Artificial intelligence is getting more advanced, and beginning to give technologies the ability to do things we never could have imagined years ago. Machines can translate for us, they can talk back to us, they can listen to us, and they can even automate some of our tasks for us. But as technology begins to get smarter and smarter, so will the threats that come along with it.

In the future, we may find ourselves in a situation where hackers are using artificial intelligence to invoke more sophisticated attacks on our systems. However, Jason Hong, associate professor of the Human Computer Interaction Institute at Carnegie Mellon School of Computer Science, says these attacks won’t look like the AI depicted in movies like “Terminator,” nor will they be as advanced as HBO depicted in its series “Westworld.”  

“If you look at all the movies and TV shows, they keep on showing all these different things of what people’s imaginations are on what these things can do. We are nowhere near close to that,” he said.

Hong explained AI is getting a bad rap because people let their imaginations run wild and ascribe behaviors to it that the technology can’t really do. Nonetheless, AI won’t always be used for good, and we will need to be worried about those who choose to misuse it.

“In the coming year we expect to see malware designed with adaptive, success-based learning to improve the success and efficacy of attacks. This new generation of malware will be situation-aware, meaning that it will understand the environment it is in and make calculated decisions about what to do next. In many ways, it will begin to behave like a human attacker: performing reconnaissance, identifying targets, choosing methods of attack, and intelligently evading detection,” said Derek Manky, global security strategist for Fortinet, a cybersecurity software provider.

According to Manky, this malware will use code that’s a precursor to AI. It will replace the traditional “if not this, then that” code logic with more complex decision-making logic. “Autonomous malware operates much like branch prediction technology, which is designed to guess which branch of a decision tree a transaction will take before it is executed. A branch predictor keeps track of whether or not a branch is taken, so when it encounters a conditional jump that it has seen before it makes a prediction so that over time the software becomes more efficient,” Manky said.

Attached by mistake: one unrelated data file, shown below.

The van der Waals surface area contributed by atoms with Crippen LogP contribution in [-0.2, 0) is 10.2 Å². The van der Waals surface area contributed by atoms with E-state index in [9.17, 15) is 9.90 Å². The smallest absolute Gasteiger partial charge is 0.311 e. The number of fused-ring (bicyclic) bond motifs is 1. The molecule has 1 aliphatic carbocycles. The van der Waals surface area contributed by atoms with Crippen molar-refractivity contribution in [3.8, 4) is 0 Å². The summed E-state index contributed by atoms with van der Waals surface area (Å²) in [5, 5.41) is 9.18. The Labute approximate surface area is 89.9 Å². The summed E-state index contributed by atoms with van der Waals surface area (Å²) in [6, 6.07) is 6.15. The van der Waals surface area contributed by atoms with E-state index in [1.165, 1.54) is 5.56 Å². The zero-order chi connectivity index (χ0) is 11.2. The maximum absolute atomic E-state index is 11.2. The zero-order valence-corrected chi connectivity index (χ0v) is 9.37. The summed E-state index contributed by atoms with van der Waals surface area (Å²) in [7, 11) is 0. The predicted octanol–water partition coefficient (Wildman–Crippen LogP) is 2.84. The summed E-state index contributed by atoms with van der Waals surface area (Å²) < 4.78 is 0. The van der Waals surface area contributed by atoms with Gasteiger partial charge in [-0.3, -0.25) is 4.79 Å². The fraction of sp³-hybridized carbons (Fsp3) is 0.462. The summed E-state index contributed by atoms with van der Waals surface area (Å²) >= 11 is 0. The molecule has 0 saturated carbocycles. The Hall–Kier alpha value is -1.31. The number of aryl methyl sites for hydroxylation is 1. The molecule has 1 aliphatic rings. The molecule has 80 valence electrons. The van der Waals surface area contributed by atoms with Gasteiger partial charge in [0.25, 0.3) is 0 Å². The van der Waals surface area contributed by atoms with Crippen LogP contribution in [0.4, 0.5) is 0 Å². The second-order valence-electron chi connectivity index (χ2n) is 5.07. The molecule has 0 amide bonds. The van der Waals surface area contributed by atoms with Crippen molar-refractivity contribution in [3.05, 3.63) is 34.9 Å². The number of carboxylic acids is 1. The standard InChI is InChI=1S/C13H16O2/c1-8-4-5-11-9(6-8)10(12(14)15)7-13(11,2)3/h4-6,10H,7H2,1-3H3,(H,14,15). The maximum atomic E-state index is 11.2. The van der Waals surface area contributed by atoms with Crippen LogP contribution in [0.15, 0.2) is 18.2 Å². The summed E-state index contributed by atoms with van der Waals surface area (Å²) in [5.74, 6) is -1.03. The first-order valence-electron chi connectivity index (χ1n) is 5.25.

Hong sees an emerging field towards adversarial machine learning where hackers try to reverse-engineer how software techniques work. For example, they are finding new ways to get past spam filters, or they are finding ways to poison data specs so that the owner of the data starts training their machine learning systems on the bad data and the machine starts to make bad decisions.

But, it is important to keep in mind that artificial intelligence systems are still created with humans in the loop. Not many systems are completely automated because the side effects to this are still unknown, according to Hong.

“In the future, AI in cybersecurity will constantly adapt to the growing attack [surface]. Today, we are connecting the dots, sharing data, and applying that data to systems. However, we are the ones telling the machines what to do. In the future, a mature AI system could be capable of making decisions on its own,” said Manky. “Humans are making these complex decisions, which require intelligent correlation through human intelligence. In the future, more complex decisions could be taken on via AI. What is not attainable is full automation. That is, passing 100% control to the machines to make all decisions at any time. Humans and machines must co-exist.”

While there is a fear that AI can do more harm than good one day, Hong says that is way far out in the future, and not something the industry needs to worry about right now. “There are bigger things that security professionals need to worry about. These AI techniques only work with very sophisticated and narrow context. Once you go outside of that, they just won’t work that well anymore. Imagine the AI is playing a game of chess and then you change the game to checkers; it is just not going to work as well,” Hong said.

Instead, Hong believes organizations should worry about security issues such as data breaches, weak passwords, misconfigurations, and phishing attacks. “I would say focus on a lot more of these really basic types of security problems, and don’t worry about the really sophisticated ones yet. They will come eventually, but we will have lots of times to adapt and invest in these systems as well,” he said.

About Christina Cardoza

Christina Cardoza, formerly known as Christina Mulligan, is the Online & Social Media Editor of SD Times. She covers agile, DevOps, AI, and drones. Follow her on twitter at @chriscatdoza!